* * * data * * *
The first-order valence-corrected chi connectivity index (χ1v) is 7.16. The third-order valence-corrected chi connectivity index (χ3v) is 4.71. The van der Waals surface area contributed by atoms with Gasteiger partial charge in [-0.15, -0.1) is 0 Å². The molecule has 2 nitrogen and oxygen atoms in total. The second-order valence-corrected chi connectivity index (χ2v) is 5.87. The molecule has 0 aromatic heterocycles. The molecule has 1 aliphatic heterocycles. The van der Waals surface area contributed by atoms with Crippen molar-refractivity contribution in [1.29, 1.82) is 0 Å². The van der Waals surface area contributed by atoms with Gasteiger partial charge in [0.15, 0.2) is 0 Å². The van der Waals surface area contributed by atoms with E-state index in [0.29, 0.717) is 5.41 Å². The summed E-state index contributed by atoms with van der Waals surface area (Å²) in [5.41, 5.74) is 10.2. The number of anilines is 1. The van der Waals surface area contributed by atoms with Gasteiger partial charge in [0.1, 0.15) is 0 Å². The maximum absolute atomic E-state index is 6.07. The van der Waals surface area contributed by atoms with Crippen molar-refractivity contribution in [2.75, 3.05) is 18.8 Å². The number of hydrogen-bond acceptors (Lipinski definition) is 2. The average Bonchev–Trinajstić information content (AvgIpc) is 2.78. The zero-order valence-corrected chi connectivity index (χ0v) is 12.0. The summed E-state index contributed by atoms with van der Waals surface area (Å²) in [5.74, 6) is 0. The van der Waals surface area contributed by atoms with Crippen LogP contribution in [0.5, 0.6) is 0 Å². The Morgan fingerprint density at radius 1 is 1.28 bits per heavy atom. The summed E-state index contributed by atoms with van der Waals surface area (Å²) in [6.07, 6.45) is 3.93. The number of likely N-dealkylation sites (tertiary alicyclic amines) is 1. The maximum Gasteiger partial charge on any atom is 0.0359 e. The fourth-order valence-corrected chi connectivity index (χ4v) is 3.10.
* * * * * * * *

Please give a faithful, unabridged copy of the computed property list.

The first-order valence-corrected chi connectivity index (χ1v) is 7.16. The third-order valence-corrected chi connectivity index (χ3v) is 4.71. The van der Waals surface area contributed by atoms with Gasteiger partial charge in [-0.15, -0.1) is 0 Å². The molecule has 2 nitrogen and oxygen atoms in total. The second-order valence-corrected chi connectivity index (χ2v) is 5.87. The molecule has 0 aromatic heterocycles. The molecule has 1 aliphatic heterocycles. The van der Waals surface area contributed by atoms with Crippen molar-refractivity contribution in [1.29, 1.82) is 0 Å². The van der Waals surface area contributed by atoms with Gasteiger partial charge in [0.15, 0.2) is 0 Å². The van der Waals surface area contributed by atoms with E-state index in [0.29, 0.717) is 5.41 Å². The summed E-state index contributed by atoms with van der Waals surface area (Å²) in [5.41, 5.74) is 10.2. The number of anilines is 1. The van der Waals surface area contributed by atoms with Gasteiger partial charge in [0.1, 0.15) is 0 Å². The maximum absolute atomic E-state index is 6.07. The van der Waals surface area contributed by atoms with Crippen molar-refractivity contribution in [2.75, 3.05) is 18.8 Å². The number of hydrogen-bond acceptors (Lipinski definition) is 2. The average Bonchev–Trinajstić information content (AvgIpc) is 2.78. The zero-order valence-corrected chi connectivity index (χ0v) is 12.0. The summed E-state index contributed by atoms with van der Waals surface area (Å²) in [5.74, 6) is 0. The van der Waals surface area contributed by atoms with Crippen LogP contribution in [0.5, 0.6) is 0 Å². The Morgan fingerprint density at radius 1 is 1.28 bits per heavy atom. The summed E-state index contributed by atoms with van der Waals surface area (Å²) in [6.07, 6.45) is 3.93. The number of likely N-dealkylation sites (tertiary alicyclic amines) is 1. The maximum Gasteiger partial charge on any atom is 0.0359 e. The fourth-order valence-corrected chi connectivity index (χ4v) is 3.10.